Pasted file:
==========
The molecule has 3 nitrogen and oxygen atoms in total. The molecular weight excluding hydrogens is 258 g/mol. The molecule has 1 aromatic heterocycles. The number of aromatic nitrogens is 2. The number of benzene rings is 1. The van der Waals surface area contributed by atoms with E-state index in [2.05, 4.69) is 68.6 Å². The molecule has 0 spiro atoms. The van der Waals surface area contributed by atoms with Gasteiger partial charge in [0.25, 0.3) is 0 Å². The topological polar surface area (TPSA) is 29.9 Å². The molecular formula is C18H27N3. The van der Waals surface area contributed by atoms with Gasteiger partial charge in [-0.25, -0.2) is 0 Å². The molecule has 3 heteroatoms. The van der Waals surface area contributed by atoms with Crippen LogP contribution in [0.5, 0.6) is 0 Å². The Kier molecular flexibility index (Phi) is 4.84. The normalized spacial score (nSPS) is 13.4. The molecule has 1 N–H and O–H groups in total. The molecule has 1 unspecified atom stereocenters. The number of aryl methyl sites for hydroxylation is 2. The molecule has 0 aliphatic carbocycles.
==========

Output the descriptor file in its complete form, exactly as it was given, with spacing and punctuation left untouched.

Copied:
The molecule has 3 nitrogen and oxygen atoms in total. The molecular weight excluding hydrogens is 258 g/mol. The molecule has 1 aromatic heterocycles. The number of aromatic nitrogens is 2. The number of benzene rings is 1. The van der Waals surface area contributed by atoms with E-state index in [2.05, 4.69) is 68.6 Å². The molecule has 0 spiro atoms. The van der Waals surface area contributed by atoms with Gasteiger partial charge in [0.25, 0.3) is 0 Å². The topological polar surface area (TPSA) is 29.9 Å². The molecular formula is C18H27N3. The van der Waals surface area contributed by atoms with Gasteiger partial charge in [-0.25, -0.2) is 0 Å². The molecule has 3 heteroatoms. The van der Waals surface area contributed by atoms with Crippen LogP contribution in [0.5, 0.6) is 0 Å². The Kier molecular flexibility index (Phi) is 4.84. The normalized spacial score (nSPS) is 13.4. The molecule has 1 N–H and O–H groups in total. The molecule has 1 unspecified atom stereocenters. The number of aryl methyl sites for hydroxylation is 2. The molecule has 0 aliphatic carbocycles.